Deciding between the less than truckload (LTL) shipping and full truckload (FTL) methods is often a hard choice when you aren’t sure of your options. A lot of factors weigh into freight shipping. Assessment of each element can steer you toward the most efficient method based on your particular needs. Factors like freight dimensions (made up of length, width and height), freight classification and special services are all things to consider when choosing a shipping method.

We've outlined some of the fundamental differences between less than truckload (LTL) shipping and full truckload (FTL) freight so shippers can book with confidence.

What are less than truckload (LTL) and full truckload (FTL)?

The transport of freight that does not require the entire space of a truck is also known as less than truckload (LTL) shipping, whereas full truckload (FTL) shipments take up the space or weight limit of an entire trailer. Depending on your specific freight requirements, one option is likely better suited than the other.

A closer look at less than truckload (LTL) shipping.

Less than truckload (LTL) shipping allows multiple shippers to share space on the same truck. It is cost efficient, with multiple companies paying for their portion of trailer space.

To protect items while in transit, it is essential to consolidate goods into large, crated or palletized packages. Prepare the shipment to endure handling during transfer to multiple trailers before it arrives at the consignee or destination.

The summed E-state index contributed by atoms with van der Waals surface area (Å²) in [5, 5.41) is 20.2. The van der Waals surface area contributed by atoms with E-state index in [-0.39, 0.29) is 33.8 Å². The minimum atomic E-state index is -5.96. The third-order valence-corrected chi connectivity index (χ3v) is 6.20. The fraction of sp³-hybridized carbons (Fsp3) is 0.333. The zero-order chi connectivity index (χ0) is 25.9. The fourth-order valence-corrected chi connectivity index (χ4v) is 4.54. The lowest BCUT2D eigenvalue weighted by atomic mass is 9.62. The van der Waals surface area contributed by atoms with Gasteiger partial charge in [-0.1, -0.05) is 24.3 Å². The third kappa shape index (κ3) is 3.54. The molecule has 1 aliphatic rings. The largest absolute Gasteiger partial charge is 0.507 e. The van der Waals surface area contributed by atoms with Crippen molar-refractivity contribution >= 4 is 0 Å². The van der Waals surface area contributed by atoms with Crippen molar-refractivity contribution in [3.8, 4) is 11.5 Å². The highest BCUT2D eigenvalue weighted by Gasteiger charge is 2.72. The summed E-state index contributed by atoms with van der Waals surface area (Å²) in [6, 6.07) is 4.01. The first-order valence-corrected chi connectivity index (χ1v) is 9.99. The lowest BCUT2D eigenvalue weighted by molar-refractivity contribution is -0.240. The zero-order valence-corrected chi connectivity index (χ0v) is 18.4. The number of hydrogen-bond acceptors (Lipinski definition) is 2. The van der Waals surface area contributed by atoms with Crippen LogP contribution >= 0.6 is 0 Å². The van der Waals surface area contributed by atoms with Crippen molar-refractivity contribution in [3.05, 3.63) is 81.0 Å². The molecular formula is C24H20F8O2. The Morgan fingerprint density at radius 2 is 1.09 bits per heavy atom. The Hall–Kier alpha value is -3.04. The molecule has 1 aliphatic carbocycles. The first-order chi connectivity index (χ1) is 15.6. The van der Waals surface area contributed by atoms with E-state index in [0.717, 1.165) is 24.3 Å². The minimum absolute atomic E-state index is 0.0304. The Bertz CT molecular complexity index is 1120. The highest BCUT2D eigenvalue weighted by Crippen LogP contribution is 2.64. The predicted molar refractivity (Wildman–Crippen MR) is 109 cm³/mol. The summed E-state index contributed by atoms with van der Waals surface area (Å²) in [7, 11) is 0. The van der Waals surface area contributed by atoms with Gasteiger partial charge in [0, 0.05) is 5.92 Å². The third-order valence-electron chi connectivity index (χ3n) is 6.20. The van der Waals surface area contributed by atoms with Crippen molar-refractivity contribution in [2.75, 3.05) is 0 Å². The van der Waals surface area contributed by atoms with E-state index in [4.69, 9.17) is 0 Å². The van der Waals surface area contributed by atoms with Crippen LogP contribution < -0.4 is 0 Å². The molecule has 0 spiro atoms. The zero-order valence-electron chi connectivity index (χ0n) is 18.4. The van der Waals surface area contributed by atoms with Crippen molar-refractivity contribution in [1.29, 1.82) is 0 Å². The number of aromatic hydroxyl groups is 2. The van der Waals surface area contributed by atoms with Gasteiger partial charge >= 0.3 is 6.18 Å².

A closer look at full truckload (FTL) shipping.

If less than truckload shipping doesn’t meet your needs, then full truckload shipping might be for you. Shippers use full truckload (FTL) when:

  •     There are enough items to fill an entire truck.
  •     The customer prefers a whole truck dedicated to their goods.
  •     The freight is time sensitive.
  •     The weight makes it more cost effective than less than truckload.

With full truckload (FTL), shipments typically travel on only one truck with one destination, so delivery time estimates are often accurate and fast in comparison to less than truckload (LTL) shipping.

The chance of possible damage to items during transit also decreases since there is less handling of the freight at multiple stops.

Final thoughts.

While there are pros and cons to each method, one option will prove to better suit your needs depending on your freight. When determining whether less than truckload (LTL) shipping or full truckload (FTL) is best for your shipping requirements